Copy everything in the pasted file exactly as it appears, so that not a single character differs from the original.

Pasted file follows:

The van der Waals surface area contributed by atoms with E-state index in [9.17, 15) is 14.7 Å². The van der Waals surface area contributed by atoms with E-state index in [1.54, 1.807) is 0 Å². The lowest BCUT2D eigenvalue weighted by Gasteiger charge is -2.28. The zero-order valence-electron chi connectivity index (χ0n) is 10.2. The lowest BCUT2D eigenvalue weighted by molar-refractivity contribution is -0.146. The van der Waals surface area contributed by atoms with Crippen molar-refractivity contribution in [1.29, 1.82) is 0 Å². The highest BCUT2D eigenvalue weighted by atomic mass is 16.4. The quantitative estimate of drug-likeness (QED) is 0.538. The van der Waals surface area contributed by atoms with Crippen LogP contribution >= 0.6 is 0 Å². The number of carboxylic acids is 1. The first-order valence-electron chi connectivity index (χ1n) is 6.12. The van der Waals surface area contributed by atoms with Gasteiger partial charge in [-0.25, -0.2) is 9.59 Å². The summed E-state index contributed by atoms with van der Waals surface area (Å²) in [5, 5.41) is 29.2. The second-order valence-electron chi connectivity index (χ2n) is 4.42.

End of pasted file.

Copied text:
The van der Waals surface area contributed by atoms with E-state index in [9.17, 15) is 14.7 Å². The van der Waals surface area contributed by atoms with E-state index in [1.54, 1.807) is 0 Å². The lowest BCUT2D eigenvalue weighted by Gasteiger charge is -2.28. The zero-order valence-electron chi connectivity index (χ0n) is 10.2. The lowest BCUT2D eigenvalue weighted by molar-refractivity contribution is -0.146. The van der Waals surface area contributed by atoms with Crippen molar-refractivity contribution in [1.29, 1.82) is 0 Å². The highest BCUT2D eigenvalue weighted by atomic mass is 16.4. The quantitative estimate of drug-likeness (QED) is 0.538. The van der Waals surface area contributed by atoms with Crippen LogP contribution >= 0.6 is 0 Å². The number of carboxylic acids is 1. The first-order valence-electron chi connectivity index (χ1n) is 6.12. The van der Waals surface area contributed by atoms with Gasteiger partial charge in [-0.25, -0.2) is 9.59 Å². The summed E-state index contributed by atoms with van der Waals surface area (Å²) in [5, 5.41) is 29.2. The second-order valence-electron chi connectivity index (χ2n) is 4.42.